Metrics and Standards
One of the Strategic Review’s recommendations for measuring readiness is adoption of a “training and readiness matrix” to define what each ship must accomplish in each phase of training.20 This would be a good start to ensuring a common standard for warfighting readiness for every ship in the fleet. The Navy also should track readiness-related variables, such as the delta between manning carried on board and the SMD requirement, sailor self-reported mental health, continual training examination results in key warfighting areas, and performance on Fleet Problems. Regardless of the specific metrics or how they add up, combat-ready culture thinks hard in advance about what it will take to win instead of learning the hard way through combat. The Navy must constantly redefine what readiness for the high-end fight looks like for each type of combatant.
Lessons from Outside
Luckily for the Navy, its sister services can help it move from short-term can-do to long-term combat-ready. As the Marine Corps searches for ways to integrate with and enhance the Navy’s capabilities, readiness should be part of that discussion. The Marines know the value of combat readiness after fighting two wars for two decades, and their experience training and preparing for combat could inform the Navy’s approach to preparing for the high-end maritime fight. Integrating Marine elements on large combatants or perhaps even within surface or submarine warfare training commands could bring the combat-ready culture inherent in the Marine Corps to Navy crews and staffs.
As a lean service that also performs dangerous missions at sea, the Coast Guard also can teach the Navy lessons about long-term readiness. The Navy will need the Coast Guard as an augmenting force, especially in conflict below the threshold of combat. Coast Guard cutters have recently integrated with Navy formations for combined operations and exercises.21 They should continue to do this as often as possible to acclimate the fleet with their capabilities and strengths.
In addition, the Navy can learn from allies and partners around the world. With only some 300 combatants, the Navy needs to pursue the force multiplier associated with global partnership. A combat-ready culture recognizes the potential “thousand-ship navy” that is possible only through integrated multinational operations with U.S. allies.
Readiness Is at the Heart
The Navy’s can-do culture has served it well over the years, pushing sailors to do the improbable against terrible odds. In recent years, however, that mind-set has had fatal consequences. Against today’s budgetary backdrop, operational pressures, and new challenges, the Navy must shift from short-term can-do thinking to a long-term combat-ready culture, still valuing commitment and perseverance but ensuring that readiness is at the heart of everything it does.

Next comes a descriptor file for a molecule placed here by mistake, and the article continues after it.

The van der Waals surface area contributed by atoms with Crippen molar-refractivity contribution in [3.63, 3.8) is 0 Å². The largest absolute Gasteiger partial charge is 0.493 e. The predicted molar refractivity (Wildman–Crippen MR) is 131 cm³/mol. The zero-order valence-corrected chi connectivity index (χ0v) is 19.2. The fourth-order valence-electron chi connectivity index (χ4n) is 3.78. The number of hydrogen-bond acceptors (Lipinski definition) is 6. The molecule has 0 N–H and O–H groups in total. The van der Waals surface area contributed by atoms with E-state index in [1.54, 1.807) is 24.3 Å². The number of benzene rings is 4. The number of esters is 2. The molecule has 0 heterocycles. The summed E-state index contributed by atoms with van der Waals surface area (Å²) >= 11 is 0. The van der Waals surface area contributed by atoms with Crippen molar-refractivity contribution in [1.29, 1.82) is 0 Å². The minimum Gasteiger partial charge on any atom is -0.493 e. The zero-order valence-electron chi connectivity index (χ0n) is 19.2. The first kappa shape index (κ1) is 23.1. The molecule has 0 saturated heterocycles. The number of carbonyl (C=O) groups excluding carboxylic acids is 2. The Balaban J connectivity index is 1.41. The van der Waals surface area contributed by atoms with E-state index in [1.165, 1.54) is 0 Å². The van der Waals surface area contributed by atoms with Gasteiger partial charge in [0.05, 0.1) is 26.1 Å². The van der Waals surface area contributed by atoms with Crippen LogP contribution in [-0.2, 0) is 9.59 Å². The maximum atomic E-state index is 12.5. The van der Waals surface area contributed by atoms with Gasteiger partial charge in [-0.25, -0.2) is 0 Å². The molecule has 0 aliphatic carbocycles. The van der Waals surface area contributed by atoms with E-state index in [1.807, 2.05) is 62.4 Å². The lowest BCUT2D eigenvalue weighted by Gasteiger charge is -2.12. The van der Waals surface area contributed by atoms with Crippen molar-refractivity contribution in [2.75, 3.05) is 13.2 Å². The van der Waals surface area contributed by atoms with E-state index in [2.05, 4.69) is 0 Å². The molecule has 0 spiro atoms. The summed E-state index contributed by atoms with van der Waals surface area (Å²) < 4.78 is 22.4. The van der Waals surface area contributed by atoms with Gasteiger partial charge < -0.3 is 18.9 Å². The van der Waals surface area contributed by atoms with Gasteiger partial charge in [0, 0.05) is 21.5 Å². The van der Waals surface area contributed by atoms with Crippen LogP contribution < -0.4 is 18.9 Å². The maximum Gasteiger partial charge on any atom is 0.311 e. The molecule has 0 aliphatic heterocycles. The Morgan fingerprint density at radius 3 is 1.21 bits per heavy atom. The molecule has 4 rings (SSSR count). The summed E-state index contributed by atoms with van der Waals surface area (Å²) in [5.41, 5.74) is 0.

Posterity remembers Captain James Lawrence’s exclamation, “Don’t give up the ship!” It captures the essence of a can-do attitude: an order from the commanding officer to his sailors to keep fighting. Few remember, though, that these were the words of a man mortally wounded, who ordered his men to blow up his own ship’s magazine store, “a man who had fought gallantly but ineffectively, losing a valuable ship to a thirty-man boarding party in an action lasting less than fifteen minutes.”22 Unless the Navy makes readiness its business and ingrains it into its culture, it too could be resigned to Lawrence’s fate, no matter how gallantly its sailors fight.
1. See LT Jeff Zeberlein, USN, “Can Do Is Not Working,” U.S. Naval Institute Proceedings 147, no. 12 (December 2021).
2. U.S. Fleet Forces, Comprehensive Review of Recent Surface Force Incidents (26 October 2017), 102.
3. Hon. Michael Bayer and ADM Gary Roughead, USN (Ret.), Strategic Readiness Review (3 December 2017), 20.
4. Bayer and Roughead, Strategic Readiness Review, 19.
5. Megan Eckstein, “No Margin Left: Overworked Carrier Force Struggles to Maintain Deployments after Decades of Overuse,” USNI News, 12 November 2020.
6. Mackenzie Eaglen, “Putting Combatant Commanders on a Demand Signal Diet,” War on the Rocks, 9 November 2020.
7. U.S. Fleet Forces, Comprehensive Review of Recent Surface Force Incidents, 19.
8. Bayer and Roughead, Strategic Readiness Review, 3.
9. U.S. Fleet Forces, Comprehensive Review of Recent Surface Force Incidents, 18.
10. Sam LaGrone. “Fleet Forces: Navy Short 6,200 At-Sea Sailors,” USNI News, 26 February 2019.
11. FCM Rick O’Rawe, USN, “Manning Still Matters, A Fleet Perspective,” The Proceedings Podcast 197, 1 December 2020, 11:35-12:30.
12. U.S. Fleet Forces, Comprehensive Review of Recent Surface Force Incidents, 98.
13. MC1 Nathan Laird, USN, “PACFLEET Commander Talks Winning the High-end Fight with Hawaii-based Navy Leadership,” U.S. Pacific Fleet, 15 April 2019, and Ben Werner, “New Commander of Submarine Forces Tells Sailors ‘Prepare for Battle,’ ” USNI News, 6 August 2018.
14. RADM Eugene B. Fluckey, USN (Ret.), Thunder Below! (Urbana and Chicago, IL: University of Illinois Press, 1992), 63–66.
16. See CDR Trevor Prouty, USN, “Forward Battle Damage Repair Keeps Ships in the Fight,” U.S. Naval Institute Proceedings 148, no. 1 (January 2022).
17. ADM Scott Swift, USN, “Fleet Problems Offer Opportunities,” U.S. Naval Institute Proceedings 144, no. 3 (March 2018).
18. CAPT Dale Rielage, USN, “Bring Back Fleet Battle Problems,” U.S. Naval Institute Proceedings 143, no. 6 (June 2017).
19. CAPT John P. Cordle, USN (Ret.), “Manning Matters (!),” U.S. Naval Institute Blog, 20 December 2019.
20. Bayer and Roughead, Strategic Readiness Review, 61.
21. Advantage at Sea: Prevailing with Integrated All-Domain Naval Power (December 2020), 8.
22. Ian Toll, Six Frigates (New York: W. W. Norton and Company, 2006), 414.